What’s Next?

I think even after the first night of being at Hack The North I was trying to think of what we could do next time or if we even wanted to come back… The answer to the latter was quickly an “absolutely yes!”, so I’m pretty confident we’ll be making an appearance at Hack The North again. There were so many great people at this even that we spoke with that it would be silly not to go back.

I think next year we’d like to participate even more. We learned a lot about the different ways that we could get involved, so things like speaking sessions or workshops would be awesome to get people involved with. We’ll definitely have more stress balls and unique giveaways to please the masses!

Thanks to everyone who made it out to Hack The North. Stay in touch with us! We’d love to hear more from you.

Hack The North - Kelly and Nick

Kelly and I with our #Truth T-shirts and other Magnet gear on at our booth!


Deloitte Companies to Watch – Weekly Article Dump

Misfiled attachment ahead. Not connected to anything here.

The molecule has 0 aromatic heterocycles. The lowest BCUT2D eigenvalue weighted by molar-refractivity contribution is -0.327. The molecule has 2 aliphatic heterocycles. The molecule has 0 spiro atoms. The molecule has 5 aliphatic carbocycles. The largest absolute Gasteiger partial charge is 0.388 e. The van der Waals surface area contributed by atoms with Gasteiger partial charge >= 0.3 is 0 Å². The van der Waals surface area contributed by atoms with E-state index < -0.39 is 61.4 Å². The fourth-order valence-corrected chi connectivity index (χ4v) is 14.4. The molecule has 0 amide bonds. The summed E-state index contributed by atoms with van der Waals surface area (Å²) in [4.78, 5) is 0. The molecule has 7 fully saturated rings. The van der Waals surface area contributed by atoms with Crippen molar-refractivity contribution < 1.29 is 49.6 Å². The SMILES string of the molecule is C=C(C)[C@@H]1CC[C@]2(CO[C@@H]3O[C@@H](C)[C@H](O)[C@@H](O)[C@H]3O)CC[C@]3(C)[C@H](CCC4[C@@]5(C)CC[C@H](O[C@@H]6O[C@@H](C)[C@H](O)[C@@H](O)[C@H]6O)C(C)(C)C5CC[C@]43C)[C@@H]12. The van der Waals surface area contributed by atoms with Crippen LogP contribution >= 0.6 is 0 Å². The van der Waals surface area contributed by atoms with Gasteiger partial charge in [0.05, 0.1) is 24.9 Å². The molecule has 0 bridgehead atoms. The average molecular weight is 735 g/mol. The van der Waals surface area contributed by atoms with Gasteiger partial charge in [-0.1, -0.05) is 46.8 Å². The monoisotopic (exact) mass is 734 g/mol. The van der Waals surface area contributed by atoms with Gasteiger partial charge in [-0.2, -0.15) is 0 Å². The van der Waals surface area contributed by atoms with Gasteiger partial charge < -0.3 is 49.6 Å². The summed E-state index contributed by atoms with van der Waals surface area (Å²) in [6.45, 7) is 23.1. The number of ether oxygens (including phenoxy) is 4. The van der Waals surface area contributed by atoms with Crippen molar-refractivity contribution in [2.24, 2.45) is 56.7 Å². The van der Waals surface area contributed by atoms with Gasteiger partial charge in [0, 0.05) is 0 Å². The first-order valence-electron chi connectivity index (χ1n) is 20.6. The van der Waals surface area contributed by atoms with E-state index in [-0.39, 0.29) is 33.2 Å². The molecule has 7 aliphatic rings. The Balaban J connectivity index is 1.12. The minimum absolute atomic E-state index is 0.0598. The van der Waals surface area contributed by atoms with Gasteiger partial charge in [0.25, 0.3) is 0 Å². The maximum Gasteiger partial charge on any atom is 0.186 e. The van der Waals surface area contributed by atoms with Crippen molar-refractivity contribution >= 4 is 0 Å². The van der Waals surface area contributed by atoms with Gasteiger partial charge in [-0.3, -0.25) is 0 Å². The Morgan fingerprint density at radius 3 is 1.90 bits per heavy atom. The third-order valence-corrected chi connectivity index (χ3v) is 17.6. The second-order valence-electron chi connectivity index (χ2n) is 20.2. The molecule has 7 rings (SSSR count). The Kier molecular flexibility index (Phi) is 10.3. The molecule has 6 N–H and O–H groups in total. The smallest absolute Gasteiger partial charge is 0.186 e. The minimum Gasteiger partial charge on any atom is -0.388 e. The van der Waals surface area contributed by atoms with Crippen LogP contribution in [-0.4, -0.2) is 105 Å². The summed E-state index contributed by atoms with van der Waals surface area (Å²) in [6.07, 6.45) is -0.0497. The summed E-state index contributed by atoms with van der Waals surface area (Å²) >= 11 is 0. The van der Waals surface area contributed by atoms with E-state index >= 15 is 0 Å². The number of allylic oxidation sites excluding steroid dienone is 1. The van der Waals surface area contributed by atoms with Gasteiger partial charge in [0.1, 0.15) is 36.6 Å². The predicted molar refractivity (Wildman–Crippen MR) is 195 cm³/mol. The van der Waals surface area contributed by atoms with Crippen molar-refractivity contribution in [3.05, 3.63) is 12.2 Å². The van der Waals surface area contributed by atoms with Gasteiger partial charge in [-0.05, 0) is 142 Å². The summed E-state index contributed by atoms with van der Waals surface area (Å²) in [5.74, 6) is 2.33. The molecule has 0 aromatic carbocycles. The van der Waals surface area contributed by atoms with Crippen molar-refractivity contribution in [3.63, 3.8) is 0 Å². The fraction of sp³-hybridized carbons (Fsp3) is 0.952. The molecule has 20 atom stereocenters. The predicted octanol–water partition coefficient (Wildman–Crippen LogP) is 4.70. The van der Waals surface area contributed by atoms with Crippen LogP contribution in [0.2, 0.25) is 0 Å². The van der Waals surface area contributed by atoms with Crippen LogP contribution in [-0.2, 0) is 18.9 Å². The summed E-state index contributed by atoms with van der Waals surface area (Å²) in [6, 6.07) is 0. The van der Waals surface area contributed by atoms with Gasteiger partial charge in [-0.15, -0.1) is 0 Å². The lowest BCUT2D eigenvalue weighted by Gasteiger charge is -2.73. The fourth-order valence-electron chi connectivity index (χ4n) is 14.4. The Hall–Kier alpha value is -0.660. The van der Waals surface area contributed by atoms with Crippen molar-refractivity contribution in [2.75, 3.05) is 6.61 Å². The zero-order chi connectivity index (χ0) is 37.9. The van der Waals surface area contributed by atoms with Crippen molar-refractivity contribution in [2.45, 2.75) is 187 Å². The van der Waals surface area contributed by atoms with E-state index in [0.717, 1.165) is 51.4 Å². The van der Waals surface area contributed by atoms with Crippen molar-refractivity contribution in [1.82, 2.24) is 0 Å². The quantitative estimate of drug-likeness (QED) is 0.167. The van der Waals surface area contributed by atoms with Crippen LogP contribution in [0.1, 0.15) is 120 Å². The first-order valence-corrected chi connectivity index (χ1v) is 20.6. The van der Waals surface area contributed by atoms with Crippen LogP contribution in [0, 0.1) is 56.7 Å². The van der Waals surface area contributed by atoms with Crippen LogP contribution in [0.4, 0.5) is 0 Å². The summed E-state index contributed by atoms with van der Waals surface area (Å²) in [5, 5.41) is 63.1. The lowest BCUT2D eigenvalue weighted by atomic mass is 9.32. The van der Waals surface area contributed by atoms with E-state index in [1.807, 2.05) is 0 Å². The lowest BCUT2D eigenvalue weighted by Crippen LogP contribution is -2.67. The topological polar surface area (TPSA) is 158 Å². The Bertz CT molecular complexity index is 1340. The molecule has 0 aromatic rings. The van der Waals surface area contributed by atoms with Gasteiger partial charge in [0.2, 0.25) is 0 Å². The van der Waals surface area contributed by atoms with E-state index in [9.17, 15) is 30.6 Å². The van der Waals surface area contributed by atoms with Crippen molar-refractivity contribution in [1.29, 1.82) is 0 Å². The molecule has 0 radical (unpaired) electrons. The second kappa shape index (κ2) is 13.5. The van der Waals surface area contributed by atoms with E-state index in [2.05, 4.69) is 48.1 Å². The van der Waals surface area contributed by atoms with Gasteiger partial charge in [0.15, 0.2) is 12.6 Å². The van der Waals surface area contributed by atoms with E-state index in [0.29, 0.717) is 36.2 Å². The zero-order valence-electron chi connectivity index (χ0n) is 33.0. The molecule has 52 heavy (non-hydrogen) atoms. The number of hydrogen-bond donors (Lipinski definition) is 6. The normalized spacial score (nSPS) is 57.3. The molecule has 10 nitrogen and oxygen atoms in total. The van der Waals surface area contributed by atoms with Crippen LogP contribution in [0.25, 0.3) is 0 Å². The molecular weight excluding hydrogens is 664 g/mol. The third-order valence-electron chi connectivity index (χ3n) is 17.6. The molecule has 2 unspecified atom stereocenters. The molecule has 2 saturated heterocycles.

Deloitte Companies to Watch - Weekly Article Dump

Deloitte Companies to Watch

Another impressive accolade for Magnet Forensics! Deloitte has placed Magnet on their top 10 companies to watch list! To qualify for the list, the companies need to be operating for less than five years, be based out of Canada, and put a large portion of their revenue to generating intellectual property. Our CEO, Adam Belsher, had this to say about the award:

“We are honoured to be named one of Deloitte’s Companies-to-Watch. This award recognizes the hard work and dedication of our team. We’re thankful for the success we’ve achieved, and we’re incredibly proud to be contributing to the important work done by our customers who use our solutions to fight crime, enhance public safety, protect companies from fraud and theft, and ensure workplace safety and respect for their employees.”